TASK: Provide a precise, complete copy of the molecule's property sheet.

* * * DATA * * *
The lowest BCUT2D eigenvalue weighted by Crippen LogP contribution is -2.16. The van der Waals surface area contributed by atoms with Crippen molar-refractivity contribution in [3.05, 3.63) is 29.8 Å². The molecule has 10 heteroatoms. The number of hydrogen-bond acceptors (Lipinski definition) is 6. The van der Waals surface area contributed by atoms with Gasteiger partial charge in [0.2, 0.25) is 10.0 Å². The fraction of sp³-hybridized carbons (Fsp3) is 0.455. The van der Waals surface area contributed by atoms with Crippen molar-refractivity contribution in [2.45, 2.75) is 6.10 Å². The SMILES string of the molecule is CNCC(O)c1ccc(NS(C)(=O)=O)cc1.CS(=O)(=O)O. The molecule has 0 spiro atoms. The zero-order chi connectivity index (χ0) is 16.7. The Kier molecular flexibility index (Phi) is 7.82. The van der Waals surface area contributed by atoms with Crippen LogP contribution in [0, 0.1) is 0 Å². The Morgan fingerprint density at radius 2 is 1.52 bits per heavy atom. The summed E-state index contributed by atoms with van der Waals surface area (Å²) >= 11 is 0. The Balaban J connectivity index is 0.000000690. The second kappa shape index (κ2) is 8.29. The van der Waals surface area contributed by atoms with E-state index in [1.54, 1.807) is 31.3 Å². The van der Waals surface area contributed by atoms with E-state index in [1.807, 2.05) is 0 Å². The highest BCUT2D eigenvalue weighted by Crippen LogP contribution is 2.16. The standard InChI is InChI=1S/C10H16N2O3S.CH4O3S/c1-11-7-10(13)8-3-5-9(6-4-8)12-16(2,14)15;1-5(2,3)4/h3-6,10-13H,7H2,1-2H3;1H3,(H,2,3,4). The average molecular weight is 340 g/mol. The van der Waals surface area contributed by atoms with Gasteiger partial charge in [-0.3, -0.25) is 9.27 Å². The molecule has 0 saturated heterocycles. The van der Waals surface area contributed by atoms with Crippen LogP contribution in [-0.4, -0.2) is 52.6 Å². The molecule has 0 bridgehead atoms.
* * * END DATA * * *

The lowest BCUT2D eigenvalue weighted by Crippen LogP contribution is -2.16. The van der Waals surface area contributed by atoms with Crippen molar-refractivity contribution in [3.05, 3.63) is 29.8 Å². The molecule has 10 heteroatoms. The number of hydrogen-bond acceptors (Lipinski definition) is 6. The van der Waals surface area contributed by atoms with Gasteiger partial charge in [0.2, 0.25) is 10.0 Å². The fraction of sp³-hybridized carbons (Fsp3) is 0.455. The van der Waals surface area contributed by atoms with Crippen molar-refractivity contribution in [2.45, 2.75) is 6.10 Å². The SMILES string of the molecule is CNCC(O)c1ccc(NS(C)(=O)=O)cc1.CS(=O)(=O)O. The molecule has 0 spiro atoms. The zero-order chi connectivity index (χ0) is 16.7. The Kier molecular flexibility index (Phi) is 7.82. The van der Waals surface area contributed by atoms with Crippen LogP contribution in [0, 0.1) is 0 Å². The Morgan fingerprint density at radius 2 is 1.52 bits per heavy atom. The summed E-state index contributed by atoms with van der Waals surface area (Å²) >= 11 is 0. The Balaban J connectivity index is 0.000000690. The second kappa shape index (κ2) is 8.29. The van der Waals surface area contributed by atoms with E-state index in [1.54, 1.807) is 31.3 Å². The van der Waals surface area contributed by atoms with E-state index in [1.807, 2.05) is 0 Å². The highest BCUT2D eigenvalue weighted by Crippen LogP contribution is 2.16. The standard InChI is InChI=1S/C10H16N2O3S.CH4O3S/c1-11-7-10(13)8-3-5-9(6-4-8)12-16(2,14)15;1-5(2,3)4/h3-6,10-13H,7H2,1-2H3;1H3,(H,2,3,4). The average molecular weight is 340 g/mol. The van der Waals surface area contributed by atoms with Gasteiger partial charge in [-0.3, -0.25) is 9.27 Å². The molecule has 0 saturated heterocycles. The van der Waals surface area contributed by atoms with Crippen LogP contribution in [-0.4, -0.2) is 52.6 Å². The molecule has 0 bridgehead atoms.